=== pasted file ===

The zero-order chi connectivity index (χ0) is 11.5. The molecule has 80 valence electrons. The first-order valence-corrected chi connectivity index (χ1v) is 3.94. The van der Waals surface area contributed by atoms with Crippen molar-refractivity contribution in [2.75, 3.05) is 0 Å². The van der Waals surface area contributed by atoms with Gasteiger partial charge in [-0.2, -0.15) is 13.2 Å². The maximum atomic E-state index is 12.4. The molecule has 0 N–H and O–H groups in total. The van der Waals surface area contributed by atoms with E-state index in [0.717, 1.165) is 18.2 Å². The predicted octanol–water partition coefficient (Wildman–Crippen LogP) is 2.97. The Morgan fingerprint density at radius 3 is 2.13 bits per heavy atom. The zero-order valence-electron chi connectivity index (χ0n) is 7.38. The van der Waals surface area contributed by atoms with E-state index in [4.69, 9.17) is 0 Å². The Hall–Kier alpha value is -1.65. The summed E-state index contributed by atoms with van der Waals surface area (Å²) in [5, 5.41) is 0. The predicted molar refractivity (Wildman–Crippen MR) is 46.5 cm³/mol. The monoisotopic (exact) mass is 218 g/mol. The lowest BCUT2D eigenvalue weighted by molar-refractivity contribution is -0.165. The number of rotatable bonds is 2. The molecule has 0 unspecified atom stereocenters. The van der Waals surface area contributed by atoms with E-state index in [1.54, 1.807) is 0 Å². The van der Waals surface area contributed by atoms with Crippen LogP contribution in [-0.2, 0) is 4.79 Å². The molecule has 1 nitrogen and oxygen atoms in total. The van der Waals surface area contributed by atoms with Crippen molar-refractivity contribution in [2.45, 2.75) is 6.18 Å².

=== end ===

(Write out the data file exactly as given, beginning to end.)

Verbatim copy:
The zero-order chi connectivity index (χ0) is 11.5. The molecule has 80 valence electrons. The first-order valence-corrected chi connectivity index (χ1v) is 3.94. The van der Waals surface area contributed by atoms with Crippen molar-refractivity contribution in [2.75, 3.05) is 0 Å². The van der Waals surface area contributed by atoms with Gasteiger partial charge in [-0.2, -0.15) is 13.2 Å². The maximum atomic E-state index is 12.4. The molecule has 0 N–H and O–H groups in total. The van der Waals surface area contributed by atoms with E-state index in [0.717, 1.165) is 18.2 Å². The predicted octanol–water partition coefficient (Wildman–Crippen LogP) is 2.97. The Morgan fingerprint density at radius 3 is 2.13 bits per heavy atom. The zero-order valence-electron chi connectivity index (χ0n) is 7.38. The van der Waals surface area contributed by atoms with E-state index in [4.69, 9.17) is 0 Å². The Hall–Kier alpha value is -1.65. The summed E-state index contributed by atoms with van der Waals surface area (Å²) in [5, 5.41) is 0. The predicted molar refractivity (Wildman–Crippen MR) is 46.5 cm³/mol. The monoisotopic (exact) mass is 218 g/mol. The lowest BCUT2D eigenvalue weighted by molar-refractivity contribution is -0.165. The number of rotatable bonds is 2. The molecule has 0 unspecified atom stereocenters. The van der Waals surface area contributed by atoms with E-state index in [1.54, 1.807) is 0 Å². The van der Waals surface area contributed by atoms with Crippen LogP contribution in [-0.2, 0) is 4.79 Å². The molecule has 1 nitrogen and oxygen atoms in total. The van der Waals surface area contributed by atoms with Crippen molar-refractivity contribution in [2.45, 2.75) is 6.18 Å².